Tag Archives: Log Cabin Treatment

Log Cabin Painting

How do I paint my log cabin?

How do I paint my new log cabin? It seems like a straightforward question, but assuming you want to paint it properly here’s some tips and advice.

It hardly needs saying but be sure at the outset in your choice of paint colour or whether you wish to use wood stain rather than paint. Wood stain gives a more ‘natural’ feel with the grain of the wood showing through and all the knots. If anything, wood stain makes a log cabin look even more like a traditional down-home, backwoods log cabin. With different paint applications, however, you can transform a log cabin into a seaside beach hut, a garden room or a modern home office.

You can even use combinations of paint colours to enhance the look and feel you are after, perhaps by highlighting window and door surrounds with a stronger colour than the background logs. Manufacturer’s brochures will give you some idea of the final result. Having said that, it’s a very good idea to test the wood stain or colour first on any leftover scrap log from the build.

Having made a choice of paint colour or wood stain it’s time to make sure the wood is thoroughly prepared. Hopefully you will have chosen to have your cabin pre-treated with wood preserver. Failing that, then hopefully you were able to treat all the timber with wood preserver before the build, paying extra attention to soak the exposed end grain. If it’s not pre-treated, you have another opportunity to treat the entire cabin (inside and out) with wood preserver.

Next, apply at least two coats of knot sealer to all the knots on any logs that you intend to paint over; this will seal in the knots and prevent any bleed through the final paint surface exposing areas which will then look bad and deteriorate faster.

Rub down with a fine grade of sandpaper any surfaces of logs which are rough to the touch. There should be none but it’s worth checking.

The first coat of wood primer paint or woodstain should be applied as soon as possible after assembly of the cabin. Once exposed to the elements the logs will discolour and start to split open especially in direct strong sunlight. Early paint application will provide the best protection. Choose a dry day but avoid if possible painting in direct sunlight or on excessively hot or cold days.

Paint the Joints Betwen the Logs with a loaded 4" 100mm Brush held Sideways

Paint the Joints Betwen the Logs with a loaded 4" 100mm Brush held Sideways

The best paint brush to use is a 10cm (100mm) wide brush suitable for gloss finishing. A good quality brush is a wise investment as it will give a better finish and should not shed bristles like the cheap ones. You cannot get a good finish with a bad brush. At 10cms width the brush will more or less match the logs.

Using the 4" (100mm) Gloss Brush to Treat the Log Surfaces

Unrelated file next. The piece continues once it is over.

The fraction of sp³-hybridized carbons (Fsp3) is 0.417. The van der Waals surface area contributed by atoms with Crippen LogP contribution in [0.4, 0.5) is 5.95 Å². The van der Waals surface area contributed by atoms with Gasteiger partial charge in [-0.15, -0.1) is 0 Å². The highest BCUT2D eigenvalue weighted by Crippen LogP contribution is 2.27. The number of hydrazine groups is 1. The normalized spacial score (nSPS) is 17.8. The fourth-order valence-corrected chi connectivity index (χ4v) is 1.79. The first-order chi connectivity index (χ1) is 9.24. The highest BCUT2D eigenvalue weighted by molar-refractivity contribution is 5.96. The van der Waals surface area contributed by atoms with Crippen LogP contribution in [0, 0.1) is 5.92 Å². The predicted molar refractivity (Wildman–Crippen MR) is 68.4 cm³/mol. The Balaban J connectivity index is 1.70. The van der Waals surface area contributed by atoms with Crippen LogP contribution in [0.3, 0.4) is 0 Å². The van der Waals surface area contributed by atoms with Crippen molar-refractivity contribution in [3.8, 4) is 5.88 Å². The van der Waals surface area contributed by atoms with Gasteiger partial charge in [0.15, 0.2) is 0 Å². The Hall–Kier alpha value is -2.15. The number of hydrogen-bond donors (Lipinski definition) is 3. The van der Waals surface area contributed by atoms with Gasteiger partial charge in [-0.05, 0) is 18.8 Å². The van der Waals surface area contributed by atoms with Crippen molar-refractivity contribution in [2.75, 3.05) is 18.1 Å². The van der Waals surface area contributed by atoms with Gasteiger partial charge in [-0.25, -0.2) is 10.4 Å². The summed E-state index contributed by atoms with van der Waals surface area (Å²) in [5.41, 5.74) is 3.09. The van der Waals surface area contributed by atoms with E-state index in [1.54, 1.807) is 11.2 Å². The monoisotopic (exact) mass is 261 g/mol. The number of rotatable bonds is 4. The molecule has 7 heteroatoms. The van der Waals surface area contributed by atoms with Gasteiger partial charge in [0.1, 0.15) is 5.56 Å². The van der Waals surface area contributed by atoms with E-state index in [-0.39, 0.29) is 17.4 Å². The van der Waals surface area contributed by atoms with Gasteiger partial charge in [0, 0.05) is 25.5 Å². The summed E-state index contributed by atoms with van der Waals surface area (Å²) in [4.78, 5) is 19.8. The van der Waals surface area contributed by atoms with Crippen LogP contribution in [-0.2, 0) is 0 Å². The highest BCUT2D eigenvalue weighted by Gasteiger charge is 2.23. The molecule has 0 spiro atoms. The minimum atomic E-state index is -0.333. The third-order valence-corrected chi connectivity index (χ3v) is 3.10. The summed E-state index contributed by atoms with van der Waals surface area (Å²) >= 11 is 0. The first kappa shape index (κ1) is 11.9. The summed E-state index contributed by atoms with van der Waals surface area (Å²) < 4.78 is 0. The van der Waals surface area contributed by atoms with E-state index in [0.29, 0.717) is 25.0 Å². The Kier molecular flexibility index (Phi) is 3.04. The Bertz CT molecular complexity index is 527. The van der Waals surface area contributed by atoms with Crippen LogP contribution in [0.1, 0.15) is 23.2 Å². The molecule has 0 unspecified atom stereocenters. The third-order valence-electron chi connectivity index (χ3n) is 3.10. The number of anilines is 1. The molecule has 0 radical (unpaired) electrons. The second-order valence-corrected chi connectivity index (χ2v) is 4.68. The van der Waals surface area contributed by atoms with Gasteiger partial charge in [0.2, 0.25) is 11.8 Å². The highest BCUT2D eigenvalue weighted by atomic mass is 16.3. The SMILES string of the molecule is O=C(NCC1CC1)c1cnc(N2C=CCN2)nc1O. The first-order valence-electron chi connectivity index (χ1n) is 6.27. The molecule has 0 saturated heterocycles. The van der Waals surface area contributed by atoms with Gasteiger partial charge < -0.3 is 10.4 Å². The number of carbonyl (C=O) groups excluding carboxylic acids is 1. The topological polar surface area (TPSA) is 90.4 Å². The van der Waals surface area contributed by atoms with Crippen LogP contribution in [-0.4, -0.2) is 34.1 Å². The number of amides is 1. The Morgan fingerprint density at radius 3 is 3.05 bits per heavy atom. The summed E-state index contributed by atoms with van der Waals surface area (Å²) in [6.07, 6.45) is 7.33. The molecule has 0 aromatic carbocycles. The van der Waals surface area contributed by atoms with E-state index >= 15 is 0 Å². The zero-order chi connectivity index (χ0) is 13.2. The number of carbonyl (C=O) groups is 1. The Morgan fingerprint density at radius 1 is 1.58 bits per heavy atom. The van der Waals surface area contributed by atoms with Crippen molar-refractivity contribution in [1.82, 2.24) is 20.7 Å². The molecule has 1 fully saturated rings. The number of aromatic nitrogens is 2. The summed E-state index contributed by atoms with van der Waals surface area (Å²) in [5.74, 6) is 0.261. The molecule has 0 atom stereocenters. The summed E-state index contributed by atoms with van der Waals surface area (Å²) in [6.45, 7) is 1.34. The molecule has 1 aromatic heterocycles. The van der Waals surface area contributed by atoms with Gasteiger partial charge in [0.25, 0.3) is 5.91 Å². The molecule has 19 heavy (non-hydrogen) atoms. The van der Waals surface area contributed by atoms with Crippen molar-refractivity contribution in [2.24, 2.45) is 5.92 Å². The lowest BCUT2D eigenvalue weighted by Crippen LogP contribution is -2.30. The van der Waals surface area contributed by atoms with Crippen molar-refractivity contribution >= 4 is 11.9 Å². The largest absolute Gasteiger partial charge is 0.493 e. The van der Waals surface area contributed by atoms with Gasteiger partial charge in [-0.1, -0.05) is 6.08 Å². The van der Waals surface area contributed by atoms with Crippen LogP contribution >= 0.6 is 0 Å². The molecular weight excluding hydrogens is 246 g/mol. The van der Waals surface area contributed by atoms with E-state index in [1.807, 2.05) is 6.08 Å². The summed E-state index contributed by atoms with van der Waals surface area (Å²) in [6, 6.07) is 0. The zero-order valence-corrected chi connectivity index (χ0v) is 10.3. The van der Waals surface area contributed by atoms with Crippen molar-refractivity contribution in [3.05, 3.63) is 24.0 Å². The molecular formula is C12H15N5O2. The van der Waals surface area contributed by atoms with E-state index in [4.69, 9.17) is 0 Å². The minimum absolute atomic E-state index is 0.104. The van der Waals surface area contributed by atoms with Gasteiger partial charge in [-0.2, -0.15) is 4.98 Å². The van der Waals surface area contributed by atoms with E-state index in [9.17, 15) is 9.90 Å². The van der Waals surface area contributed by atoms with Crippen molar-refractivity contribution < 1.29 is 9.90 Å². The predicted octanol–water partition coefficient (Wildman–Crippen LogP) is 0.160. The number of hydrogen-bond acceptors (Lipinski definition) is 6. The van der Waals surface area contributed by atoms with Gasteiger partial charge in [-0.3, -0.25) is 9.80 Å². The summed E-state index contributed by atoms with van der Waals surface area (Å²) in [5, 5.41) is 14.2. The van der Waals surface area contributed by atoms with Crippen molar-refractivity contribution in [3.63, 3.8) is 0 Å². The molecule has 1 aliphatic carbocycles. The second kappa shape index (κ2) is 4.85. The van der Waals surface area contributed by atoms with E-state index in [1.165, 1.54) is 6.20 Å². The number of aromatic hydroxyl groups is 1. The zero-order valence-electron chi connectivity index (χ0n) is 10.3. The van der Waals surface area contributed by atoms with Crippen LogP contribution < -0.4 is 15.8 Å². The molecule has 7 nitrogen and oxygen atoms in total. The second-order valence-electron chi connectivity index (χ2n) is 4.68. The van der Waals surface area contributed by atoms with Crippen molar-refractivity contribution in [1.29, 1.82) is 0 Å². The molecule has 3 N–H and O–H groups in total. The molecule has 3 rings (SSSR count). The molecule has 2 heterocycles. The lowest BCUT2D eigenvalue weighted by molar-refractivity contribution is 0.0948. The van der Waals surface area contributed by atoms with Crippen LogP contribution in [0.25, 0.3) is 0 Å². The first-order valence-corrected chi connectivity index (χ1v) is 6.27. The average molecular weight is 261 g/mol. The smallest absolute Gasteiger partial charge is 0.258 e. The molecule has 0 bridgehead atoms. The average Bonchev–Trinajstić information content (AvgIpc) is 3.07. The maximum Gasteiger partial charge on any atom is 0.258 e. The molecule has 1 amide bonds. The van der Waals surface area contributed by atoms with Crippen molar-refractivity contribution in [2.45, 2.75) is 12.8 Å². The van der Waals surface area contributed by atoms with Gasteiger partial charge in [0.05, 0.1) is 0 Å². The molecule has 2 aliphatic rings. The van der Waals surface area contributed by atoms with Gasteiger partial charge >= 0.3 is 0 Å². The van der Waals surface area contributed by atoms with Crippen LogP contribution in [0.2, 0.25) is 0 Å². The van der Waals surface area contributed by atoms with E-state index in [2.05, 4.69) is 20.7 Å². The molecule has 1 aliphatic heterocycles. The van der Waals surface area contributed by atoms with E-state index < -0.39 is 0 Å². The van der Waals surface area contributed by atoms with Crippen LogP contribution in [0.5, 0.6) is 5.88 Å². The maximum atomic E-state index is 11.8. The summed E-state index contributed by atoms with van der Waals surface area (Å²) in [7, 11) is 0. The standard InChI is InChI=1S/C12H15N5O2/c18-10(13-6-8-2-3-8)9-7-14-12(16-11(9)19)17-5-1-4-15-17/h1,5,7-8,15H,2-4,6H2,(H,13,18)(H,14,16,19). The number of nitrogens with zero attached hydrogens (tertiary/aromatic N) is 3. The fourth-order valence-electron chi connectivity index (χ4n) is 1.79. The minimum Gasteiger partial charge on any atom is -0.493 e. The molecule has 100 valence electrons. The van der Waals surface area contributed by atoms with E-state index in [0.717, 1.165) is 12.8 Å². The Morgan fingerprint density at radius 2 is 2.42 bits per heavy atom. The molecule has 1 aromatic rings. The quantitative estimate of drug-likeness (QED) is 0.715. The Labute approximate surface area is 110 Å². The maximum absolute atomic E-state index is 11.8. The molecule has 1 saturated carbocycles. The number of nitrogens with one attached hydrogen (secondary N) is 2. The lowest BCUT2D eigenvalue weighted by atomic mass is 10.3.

Using the 4" (100mm) Gloss Brush to Treat the Log Surfaces

It is crucial, as far as possible, to paint all exposed areas of timber. By starting to paint in the joints between the logs with the brush held sideways on you can be more confident of sealing these areas. Having loaded the brush for the joints between logs, you can then brush the faces of the logs with the brush held correctly and with the bristles less loaded with product. Use this method for the whole log cabin.

Now, sadly, some web-based log cabin retailers make fantastical claims about ‘their’ logs. They state that one coat of paint will be fine, or that wood preserver is hardly necessary etc. Their agenda, let’s remember, is selling log cabins. If you actually read the manufacturers instructions they all clearly state that wood preserver and proper treatment and paint application is vital for the longevity of the cabin. There really are no shortcuts here; treating the cabin is a long laborious process. Consider, spreading out the coats of paint or wood stain over the course of a summer, so as to spread the workload. But remember, if you treat the cabin right in the first place, you will have less and easier maintenance for many years to come.

As a rule of thumb you need to apply two coats of wood preserver, two applications of knot sealer, two base coats and two top coats. If you go for paint rather than wood stain you will need an additional coat of primer before the two undercoats. This is a lot of work even on the smallest of cabins, and if you are reading this prior to making a purchase and it sounds like too much effort, you might want to consider alternatives that require less maintenance.

Don’t forget also that you will need to rub down the logs lightly with fine sandpaper between each coat of paint to provide a key for the subsequent coat.

However for log cabin fans this is the correct way to paint or treat your new log cabin. Why not spread the job out over the summer months? If all else fails, consider a log cabin painting party and rope in friends and neighbours!